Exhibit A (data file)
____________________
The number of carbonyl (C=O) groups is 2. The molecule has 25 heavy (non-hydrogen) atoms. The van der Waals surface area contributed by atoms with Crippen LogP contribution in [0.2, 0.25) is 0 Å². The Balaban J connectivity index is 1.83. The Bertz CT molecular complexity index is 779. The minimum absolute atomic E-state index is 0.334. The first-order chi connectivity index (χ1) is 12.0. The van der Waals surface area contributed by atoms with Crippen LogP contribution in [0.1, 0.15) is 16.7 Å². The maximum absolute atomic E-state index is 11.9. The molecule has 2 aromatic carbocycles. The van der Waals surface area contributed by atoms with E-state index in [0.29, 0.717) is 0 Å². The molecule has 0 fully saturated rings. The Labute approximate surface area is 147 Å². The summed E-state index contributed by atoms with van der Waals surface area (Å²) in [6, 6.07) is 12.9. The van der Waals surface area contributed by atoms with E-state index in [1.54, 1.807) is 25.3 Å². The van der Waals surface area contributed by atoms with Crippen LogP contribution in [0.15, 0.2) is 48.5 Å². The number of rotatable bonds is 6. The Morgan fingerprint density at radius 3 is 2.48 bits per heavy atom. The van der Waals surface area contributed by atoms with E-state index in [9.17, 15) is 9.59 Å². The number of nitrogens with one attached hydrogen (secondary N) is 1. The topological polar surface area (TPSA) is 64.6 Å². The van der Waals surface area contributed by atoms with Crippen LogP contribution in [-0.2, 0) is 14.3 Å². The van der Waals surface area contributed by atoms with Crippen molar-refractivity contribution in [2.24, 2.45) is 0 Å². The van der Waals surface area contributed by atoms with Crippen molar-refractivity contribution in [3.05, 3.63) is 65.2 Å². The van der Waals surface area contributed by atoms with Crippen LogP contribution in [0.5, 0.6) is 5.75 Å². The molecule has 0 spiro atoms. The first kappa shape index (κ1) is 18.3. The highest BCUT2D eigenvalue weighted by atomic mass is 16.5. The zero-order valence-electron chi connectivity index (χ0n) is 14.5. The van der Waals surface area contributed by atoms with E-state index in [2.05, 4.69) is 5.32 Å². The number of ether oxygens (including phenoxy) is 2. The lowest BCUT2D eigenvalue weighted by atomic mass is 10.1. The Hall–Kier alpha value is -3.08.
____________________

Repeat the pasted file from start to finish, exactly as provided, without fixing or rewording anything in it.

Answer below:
The number of carbonyl (C=O) groups is 2. The molecule has 25 heavy (non-hydrogen) atoms. The van der Waals surface area contributed by atoms with Crippen LogP contribution in [0.2, 0.25) is 0 Å². The Balaban J connectivity index is 1.83. The Bertz CT molecular complexity index is 779. The minimum absolute atomic E-state index is 0.334. The first-order chi connectivity index (χ1) is 12.0. The van der Waals surface area contributed by atoms with Crippen LogP contribution in [0.1, 0.15) is 16.7 Å². The maximum absolute atomic E-state index is 11.9. The molecule has 2 aromatic carbocycles. The van der Waals surface area contributed by atoms with E-state index in [0.29, 0.717) is 0 Å². The molecule has 0 fully saturated rings. The Labute approximate surface area is 147 Å². The summed E-state index contributed by atoms with van der Waals surface area (Å²) in [6, 6.07) is 12.9. The van der Waals surface area contributed by atoms with E-state index in [1.54, 1.807) is 25.3 Å². The van der Waals surface area contributed by atoms with Crippen LogP contribution in [0.15, 0.2) is 48.5 Å². The number of rotatable bonds is 6. The Morgan fingerprint density at radius 3 is 2.48 bits per heavy atom. The van der Waals surface area contributed by atoms with E-state index in [9.17, 15) is 9.59 Å². The number of nitrogens with one attached hydrogen (secondary N) is 1. The topological polar surface area (TPSA) is 64.6 Å². The van der Waals surface area contributed by atoms with Crippen LogP contribution in [-0.2, 0) is 14.3 Å². The van der Waals surface area contributed by atoms with Crippen molar-refractivity contribution in [2.24, 2.45) is 0 Å². The van der Waals surface area contributed by atoms with Crippen molar-refractivity contribution in [3.05, 3.63) is 65.2 Å². The van der Waals surface area contributed by atoms with Crippen LogP contribution in [0.5, 0.6) is 5.75 Å². The molecule has 0 spiro atoms. The first kappa shape index (κ1) is 18.3. The highest BCUT2D eigenvalue weighted by atomic mass is 16.5. The zero-order valence-electron chi connectivity index (χ0n) is 14.5. The van der Waals surface area contributed by atoms with E-state index in [2.05, 4.69) is 5.32 Å². The number of ether oxygens (including phenoxy) is 2. The lowest BCUT2D eigenvalue weighted by atomic mass is 10.1. The Hall–Kier alpha value is -3.08.